Blown Fuse - We need power before brains

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Surprised not to have stirred up a hornet's nest when he first ranted about smart metering, our resident cantankerous commentator has another go, arguing smart grids are great - but we still need more power first if we are to meet our future power needs

A while back I had a slightly tongue in cheek, albeit opinionated, outburst about the concept of smart metering. I implied that electricity companies would welcome smart meters in homes because it benefits them to a far greater extent than it would consumers. While I still hold this to be largely true, I was surprised not to have been pilloried and castigated - among the more polite descriptions - for my somewhat outlandish comments. Maybe I was actually on the button.

More surprisingly, I didn't get a lambasting from those involved in smartening up the grid, because I hadn't specifically drawn a distinction between home metering and intelligent distribution metering.

What has prompted this month's diatribe was a conversation I had recently with one the people who sits on Beama's smart grid committee. He is a very practical chap and heads up what is probably the UK's sole remaining (albeit highly successful) manufacturer of switchgear and protection relays for power stations, DNOs and others.

He, like me, sees no future for Britain's power generation that does not include a large nuclear component, so we had much in common to begin with. Still, with Chris Huhne's latest u-turn, we may yet see an advance in our build programme.

We drifted onto the subject of smart metering and while I had felt that the earliest investment should come in reducing transmission and, more significantly, distribution losses, it seems that smart metering on the grid can at least alleviate or mitigate for some of those losses through greater efficiency. As we chatted it became clear that we shared a concern as to how all this might be implemented.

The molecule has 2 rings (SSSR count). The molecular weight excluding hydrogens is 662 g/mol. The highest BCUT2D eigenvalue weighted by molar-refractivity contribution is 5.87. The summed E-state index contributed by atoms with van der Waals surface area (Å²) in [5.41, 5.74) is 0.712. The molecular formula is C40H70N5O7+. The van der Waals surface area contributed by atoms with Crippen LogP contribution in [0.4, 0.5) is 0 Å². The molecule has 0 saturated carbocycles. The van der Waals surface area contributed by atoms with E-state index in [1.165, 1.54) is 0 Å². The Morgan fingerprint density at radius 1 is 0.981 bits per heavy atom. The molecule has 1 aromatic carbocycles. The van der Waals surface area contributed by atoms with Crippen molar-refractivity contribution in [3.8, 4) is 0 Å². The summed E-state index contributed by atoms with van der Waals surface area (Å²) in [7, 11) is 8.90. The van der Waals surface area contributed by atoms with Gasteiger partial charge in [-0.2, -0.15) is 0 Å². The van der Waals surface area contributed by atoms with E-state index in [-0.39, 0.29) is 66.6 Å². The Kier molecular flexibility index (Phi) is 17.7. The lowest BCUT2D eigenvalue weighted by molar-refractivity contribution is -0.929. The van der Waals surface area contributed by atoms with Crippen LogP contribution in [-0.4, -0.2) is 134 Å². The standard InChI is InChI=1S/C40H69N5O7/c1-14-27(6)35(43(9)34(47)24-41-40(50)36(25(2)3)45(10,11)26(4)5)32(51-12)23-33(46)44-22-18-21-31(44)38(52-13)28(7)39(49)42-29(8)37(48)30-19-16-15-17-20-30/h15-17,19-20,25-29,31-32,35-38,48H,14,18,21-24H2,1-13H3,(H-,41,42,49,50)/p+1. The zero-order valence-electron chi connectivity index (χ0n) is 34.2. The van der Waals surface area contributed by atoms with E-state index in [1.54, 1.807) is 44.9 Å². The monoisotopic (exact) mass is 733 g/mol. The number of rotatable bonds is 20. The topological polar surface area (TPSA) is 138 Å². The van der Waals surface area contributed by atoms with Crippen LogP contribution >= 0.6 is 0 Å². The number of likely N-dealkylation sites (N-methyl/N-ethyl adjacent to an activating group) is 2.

One of my great concerns relates to our privatised electricity sector. Nobody can ever accuse me of being a left winger, but I remain bothered about the incentive for private providers to invest in what is, in the main, a truly crumbling infrastructure. Naturally, the laws of physics dictate that there be losses in the transmission of power - especially in places where lengthy cable runs exist. But that doesn't excuse or explain subsequent losses in the distribution networks. It has long been held that for every 1kW of electricity used by consumers, as much as 3kW must be generated.

Dr Howard Porter, chief operating officer of Beama stated earlier this year that: "Crucially to make the ‘smart revolution' happen and realise the potential smart technology opportunities open to us, the energy and electrical sectors must ensure the right pan-industry skills are in place. We must be on the pulse of - and harness - convergence and the rapid developments in telephony, which will have a major role in network and smart grid solutions". I say hear hear to that. But, while the technology, expertise and cooperation may be able to be put in place, that does nothing to address any potential lack of will.

I see quite clearly how a smart grid would benefit control of energy consumption. I remain unconvinced that in isolation - without massive investment in generation (nuclear) and infrastructure renewal (from substations to cabling and transformers to switchgear) - such control delivers long term solutions to energy requirements.
The question is what is our priority? Part of me says we must champion the implementation of new smart grid technology. Another says that state of the art control of wholly inadequate power generation is less desirable than an archaic but plentiful supply.

For the nation's health, what's needed first, a state of the art kitchen with computer controlled appliances, or a ready supply of fresh ingredients?